To anyone who reads this, first and foremost I say thank you. I will hopefully be writing this as a series covering all of the Pride tournaments one by one, in the order of which I found the fight cards on wikipedia. After recently seeing the controversy over title shots and debatable fighter rankings in the UFC, coupled with the Brooks-Chandler Bellator fiasco of promoting the challenger more than the champion, I imagined several divisions, particularly the lightweight division of the UFC as a 16 man tournament, akin to the good old fashioned Pride days. So I then dug into the dark areas of the internet to help me remember the tournaments as they were, and to analyze and evaluate the competitors and the results of these events, to show what an amazing spectacle and incredible critical mass of talent was present for these events.
Why do I do this? I once saw Ta-Nehisi Coates post on Twitter that the only way to become a better writer is to read as much as you can, analyze all relevant data, and to keep writing until you perfect your own style. I hope that this becomes an exercise for me to both increase my capacity as a writer, as well as to entertain and potentially educate a (hypothetical?) audience. I owe a great deal of thanks to the youtuber known as Hiten Mitsurugi. He or she has uploaded the Best of Pride FC in a mostly contextual and highlight driven series, and has also done this for K-1 Hero's and Dream. His videos allow me to rewatch the fights in order to help me write this article.
To begin, the first tournament I found was actually not one, but two tournaments. Welcome to Pride Shockwave 2005, home of the Lightweight and Welterweight tournaments. I will in this post speak of the welterweight tournament.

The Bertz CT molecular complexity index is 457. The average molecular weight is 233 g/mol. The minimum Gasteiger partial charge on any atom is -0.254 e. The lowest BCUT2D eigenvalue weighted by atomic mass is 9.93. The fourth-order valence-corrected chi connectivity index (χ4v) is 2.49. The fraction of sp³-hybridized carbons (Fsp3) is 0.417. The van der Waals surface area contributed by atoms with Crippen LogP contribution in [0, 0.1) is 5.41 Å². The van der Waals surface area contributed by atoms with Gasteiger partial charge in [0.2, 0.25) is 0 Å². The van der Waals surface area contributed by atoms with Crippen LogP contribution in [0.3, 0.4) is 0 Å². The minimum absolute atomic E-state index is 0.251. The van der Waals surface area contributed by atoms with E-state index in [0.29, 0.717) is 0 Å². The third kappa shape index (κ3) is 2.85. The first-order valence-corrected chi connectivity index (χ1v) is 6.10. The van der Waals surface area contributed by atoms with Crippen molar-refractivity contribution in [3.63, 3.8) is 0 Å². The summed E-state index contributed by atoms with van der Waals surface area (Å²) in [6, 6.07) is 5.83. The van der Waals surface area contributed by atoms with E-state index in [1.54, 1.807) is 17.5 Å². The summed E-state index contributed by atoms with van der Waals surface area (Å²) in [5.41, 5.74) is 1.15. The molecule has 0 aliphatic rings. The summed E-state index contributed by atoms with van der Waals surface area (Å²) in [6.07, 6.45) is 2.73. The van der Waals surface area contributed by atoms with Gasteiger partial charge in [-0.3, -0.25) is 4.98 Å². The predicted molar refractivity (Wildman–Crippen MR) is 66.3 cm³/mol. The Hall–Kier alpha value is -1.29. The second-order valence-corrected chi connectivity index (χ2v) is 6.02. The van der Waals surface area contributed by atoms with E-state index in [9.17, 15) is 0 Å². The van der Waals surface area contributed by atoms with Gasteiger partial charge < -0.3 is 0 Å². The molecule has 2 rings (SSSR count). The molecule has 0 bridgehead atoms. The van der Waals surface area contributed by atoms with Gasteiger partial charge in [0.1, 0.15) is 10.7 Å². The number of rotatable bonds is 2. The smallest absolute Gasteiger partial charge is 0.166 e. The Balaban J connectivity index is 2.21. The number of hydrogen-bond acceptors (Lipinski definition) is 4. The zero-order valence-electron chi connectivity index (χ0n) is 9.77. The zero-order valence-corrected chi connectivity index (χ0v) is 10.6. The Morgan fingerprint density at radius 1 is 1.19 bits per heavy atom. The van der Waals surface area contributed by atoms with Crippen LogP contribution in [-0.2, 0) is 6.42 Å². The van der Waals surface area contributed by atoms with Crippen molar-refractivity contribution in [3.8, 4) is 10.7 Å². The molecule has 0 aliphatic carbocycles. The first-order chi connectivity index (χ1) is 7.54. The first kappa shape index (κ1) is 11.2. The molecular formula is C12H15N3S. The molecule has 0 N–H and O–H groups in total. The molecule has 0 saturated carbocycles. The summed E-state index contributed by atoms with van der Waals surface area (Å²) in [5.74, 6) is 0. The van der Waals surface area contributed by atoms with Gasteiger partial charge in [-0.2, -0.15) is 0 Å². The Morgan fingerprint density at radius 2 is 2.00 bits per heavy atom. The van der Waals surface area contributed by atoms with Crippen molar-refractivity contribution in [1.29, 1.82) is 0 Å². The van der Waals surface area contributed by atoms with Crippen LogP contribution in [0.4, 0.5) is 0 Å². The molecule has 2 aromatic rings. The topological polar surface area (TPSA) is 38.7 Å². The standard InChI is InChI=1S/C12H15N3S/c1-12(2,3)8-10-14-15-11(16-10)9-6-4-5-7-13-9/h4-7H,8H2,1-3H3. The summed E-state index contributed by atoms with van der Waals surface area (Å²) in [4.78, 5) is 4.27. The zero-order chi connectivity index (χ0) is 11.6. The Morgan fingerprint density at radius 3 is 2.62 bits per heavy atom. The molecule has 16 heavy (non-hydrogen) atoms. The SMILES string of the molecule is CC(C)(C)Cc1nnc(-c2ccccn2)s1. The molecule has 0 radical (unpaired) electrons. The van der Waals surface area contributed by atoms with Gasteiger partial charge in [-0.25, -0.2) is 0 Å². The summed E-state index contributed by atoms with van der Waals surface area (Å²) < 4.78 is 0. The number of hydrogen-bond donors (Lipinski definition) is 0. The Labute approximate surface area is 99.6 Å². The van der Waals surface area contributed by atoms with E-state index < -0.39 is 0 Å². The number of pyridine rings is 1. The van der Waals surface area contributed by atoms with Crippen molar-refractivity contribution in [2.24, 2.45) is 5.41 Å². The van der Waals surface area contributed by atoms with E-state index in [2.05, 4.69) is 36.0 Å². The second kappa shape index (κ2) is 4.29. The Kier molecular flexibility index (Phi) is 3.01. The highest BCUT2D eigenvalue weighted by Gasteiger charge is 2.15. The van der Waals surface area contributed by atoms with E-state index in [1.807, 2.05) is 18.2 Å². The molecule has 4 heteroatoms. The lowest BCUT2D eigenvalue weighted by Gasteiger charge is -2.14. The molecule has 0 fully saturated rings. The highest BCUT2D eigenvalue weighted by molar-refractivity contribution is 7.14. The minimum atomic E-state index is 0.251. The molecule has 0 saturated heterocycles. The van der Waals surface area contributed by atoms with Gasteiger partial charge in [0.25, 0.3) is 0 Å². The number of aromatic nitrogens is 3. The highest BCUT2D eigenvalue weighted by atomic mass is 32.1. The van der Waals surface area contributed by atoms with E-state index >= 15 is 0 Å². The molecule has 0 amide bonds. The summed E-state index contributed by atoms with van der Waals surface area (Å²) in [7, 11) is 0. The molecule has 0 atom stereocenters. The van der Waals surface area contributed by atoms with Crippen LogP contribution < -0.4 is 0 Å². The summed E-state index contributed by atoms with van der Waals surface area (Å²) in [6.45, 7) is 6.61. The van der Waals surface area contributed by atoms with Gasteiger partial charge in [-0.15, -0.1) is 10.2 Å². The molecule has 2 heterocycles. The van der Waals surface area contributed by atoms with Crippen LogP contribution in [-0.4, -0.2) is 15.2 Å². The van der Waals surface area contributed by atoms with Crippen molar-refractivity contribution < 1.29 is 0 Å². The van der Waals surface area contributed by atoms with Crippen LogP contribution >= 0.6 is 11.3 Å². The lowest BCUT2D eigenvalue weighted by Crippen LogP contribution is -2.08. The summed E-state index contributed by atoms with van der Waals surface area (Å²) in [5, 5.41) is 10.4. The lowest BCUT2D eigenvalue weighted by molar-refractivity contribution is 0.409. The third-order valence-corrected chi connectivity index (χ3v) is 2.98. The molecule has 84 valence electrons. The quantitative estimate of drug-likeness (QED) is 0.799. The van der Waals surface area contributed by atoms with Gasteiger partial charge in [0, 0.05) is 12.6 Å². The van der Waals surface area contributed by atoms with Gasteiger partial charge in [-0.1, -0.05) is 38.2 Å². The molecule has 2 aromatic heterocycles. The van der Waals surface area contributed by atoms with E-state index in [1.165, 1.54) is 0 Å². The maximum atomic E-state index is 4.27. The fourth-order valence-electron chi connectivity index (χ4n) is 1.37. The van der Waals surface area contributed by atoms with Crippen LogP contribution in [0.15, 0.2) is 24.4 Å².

Lower weight classes did not exist in the early days of Pride. Heavyweights (205+) and light heavyweights, then known as middleweights (203 limit), were the staples of Pride shows. However, as time went on, Pride introduced the Bushido shows, which started to focus on the welterweight (183 limit) and lightweight (161 limit) classes. Eventually, these shows and fighters within these divisions became so popular that Pride announced that they would roll them into the main Pride cards. To trumpet this inclusion, Bushido launched a two division tournament in order to crown inaugural champions in these divisions. In the welterweight division, 8 men entered. They were as follows: Akihiro Gono, Daniel Acacio, Dan Henderson, Ryo Chonan, Ikuhisa Minowa (The Minowaman), Phil "The New York Badass" Baroni, Murilo Bustamante, and Masanori Suda.
(All records, wins, and losses are retroactive to before the opening match of tournament as seen on Wikipedia)
Akihiro Gono- 23-10-7 draws
Notable Wins: Masanori Suda (x2), 1 draw against Chael Sonnen
Notable Losses: Matt Hughes
Daniel Acacio- 10-1
Only Loss: Nilson de Castro (I have no clue)
Dan Henderson- 16-4
Ryo Chonan- 10-5
Ikuhisa Minowa "Minowaman"- 29-21-8 Draws
Notable Wins: Stefan Leko, Gilbert Yvel, Kimo Leopoldo
Phil "The New York Badass" Baroni- 8-5
Murilo Bustamante- 10-4-1 Draw
Notable Wins: Dave Menne, Matt Lindland, Draw with Tom Erickson
Masanori Suda- 22-10-3 Draws
Notable Wins: Ray Cooper, Ryo Chonan, Brian Ebersole
Notable Losses: Akihiro Gono (x2)
It would seem that the odds on favorites would be Dan Henderson and Murilo Bustamante. Ryo Chonan and Phil Baroni would be the wild cards, and Minowa, Suda, Gono and Acacio would be at a disadvantage.
Gono and Acacio have a battle, which allows Gono to escape with a unanimous decision victory.
Henderson fires an H-bomb to Chonan's jaw and then finishes him off with strike in only 22 seconds for the TKO victory.
Baroi and Minowa stage a back and forth brawl which ends in a Minowa UD victory.
Suda initially rocks Bustamante, but while inside his guard he gets caught with an armbar. With agony visible on his face, the referee steps in and declares Bustamante the winner by first round armbar.
After Henderson wins most of the standing exchanges, he rocks Gono with hard shots, dropping him to the canvas and forcing him to turtle up. Henderson lands strikes to the unintelligibly defending Gono's head, forcing a late first round stoppage by TKO.